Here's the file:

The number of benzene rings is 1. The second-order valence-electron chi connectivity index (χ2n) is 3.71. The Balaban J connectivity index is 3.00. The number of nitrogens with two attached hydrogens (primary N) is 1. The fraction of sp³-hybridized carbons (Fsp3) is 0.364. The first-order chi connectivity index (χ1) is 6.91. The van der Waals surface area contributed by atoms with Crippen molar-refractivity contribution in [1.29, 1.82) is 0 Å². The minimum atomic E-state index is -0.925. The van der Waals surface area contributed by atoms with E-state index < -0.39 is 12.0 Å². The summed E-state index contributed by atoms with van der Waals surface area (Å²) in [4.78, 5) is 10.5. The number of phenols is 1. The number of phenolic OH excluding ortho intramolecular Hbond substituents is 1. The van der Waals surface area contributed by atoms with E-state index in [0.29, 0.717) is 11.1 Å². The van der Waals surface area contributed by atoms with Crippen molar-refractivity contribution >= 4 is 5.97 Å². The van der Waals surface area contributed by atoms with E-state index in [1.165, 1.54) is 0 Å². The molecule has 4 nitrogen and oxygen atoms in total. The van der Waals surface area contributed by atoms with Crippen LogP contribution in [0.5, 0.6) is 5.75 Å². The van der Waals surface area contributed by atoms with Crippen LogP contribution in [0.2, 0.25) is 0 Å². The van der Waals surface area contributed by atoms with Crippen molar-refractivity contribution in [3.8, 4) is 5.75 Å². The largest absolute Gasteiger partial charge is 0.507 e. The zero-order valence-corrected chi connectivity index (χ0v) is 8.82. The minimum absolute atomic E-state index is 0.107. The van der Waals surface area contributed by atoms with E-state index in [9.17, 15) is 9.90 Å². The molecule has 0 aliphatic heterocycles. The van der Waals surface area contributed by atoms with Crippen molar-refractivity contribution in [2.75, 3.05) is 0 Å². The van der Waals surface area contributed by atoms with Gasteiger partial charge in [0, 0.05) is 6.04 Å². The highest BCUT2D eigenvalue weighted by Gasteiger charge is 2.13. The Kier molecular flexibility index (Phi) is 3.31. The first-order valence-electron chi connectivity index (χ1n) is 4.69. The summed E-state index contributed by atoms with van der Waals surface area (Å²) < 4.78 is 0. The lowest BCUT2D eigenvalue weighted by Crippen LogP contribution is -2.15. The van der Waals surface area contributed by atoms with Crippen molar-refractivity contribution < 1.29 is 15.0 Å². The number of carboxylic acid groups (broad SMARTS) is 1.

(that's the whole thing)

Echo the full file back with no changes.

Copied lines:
The number of benzene rings is 1. The second-order valence-electron chi connectivity index (χ2n) is 3.71. The Balaban J connectivity index is 3.00. The number of nitrogens with two attached hydrogens (primary N) is 1. The fraction of sp³-hybridized carbons (Fsp3) is 0.364. The first-order chi connectivity index (χ1) is 6.91. The van der Waals surface area contributed by atoms with Crippen molar-refractivity contribution in [1.29, 1.82) is 0 Å². The minimum atomic E-state index is -0.925. The van der Waals surface area contributed by atoms with E-state index < -0.39 is 12.0 Å². The summed E-state index contributed by atoms with van der Waals surface area (Å²) in [4.78, 5) is 10.5. The number of phenols is 1. The number of phenolic OH excluding ortho intramolecular Hbond substituents is 1. The van der Waals surface area contributed by atoms with E-state index in [0.29, 0.717) is 11.1 Å². The van der Waals surface area contributed by atoms with Crippen molar-refractivity contribution >= 4 is 5.97 Å². The van der Waals surface area contributed by atoms with E-state index in [1.165, 1.54) is 0 Å². The molecule has 4 nitrogen and oxygen atoms in total. The van der Waals surface area contributed by atoms with Crippen LogP contribution in [0.5, 0.6) is 5.75 Å². The van der Waals surface area contributed by atoms with Crippen LogP contribution in [0.2, 0.25) is 0 Å². The van der Waals surface area contributed by atoms with Crippen molar-refractivity contribution in [3.8, 4) is 5.75 Å². The largest absolute Gasteiger partial charge is 0.507 e. The zero-order valence-corrected chi connectivity index (χ0v) is 8.82. The minimum absolute atomic E-state index is 0.107. The van der Waals surface area contributed by atoms with E-state index in [9.17, 15) is 9.90 Å². The molecule has 0 aliphatic heterocycles. The van der Waals surface area contributed by atoms with Crippen molar-refractivity contribution in [2.75, 3.05) is 0 Å². The van der Waals surface area contributed by atoms with Gasteiger partial charge in [0, 0.05) is 6.04 Å². The highest BCUT2D eigenvalue weighted by Gasteiger charge is 2.13. The Kier molecular flexibility index (Phi) is 3.31. The first-order valence-electron chi connectivity index (χ1n) is 4.69. The summed E-state index contributed by atoms with van der Waals surface area (Å²) < 4.78 is 0. The lowest BCUT2D eigenvalue weighted by Crippen LogP contribution is -2.15. The van der Waals surface area contributed by atoms with Crippen molar-refractivity contribution < 1.29 is 15.0 Å². The number of carboxylic acid groups (broad SMARTS) is 1.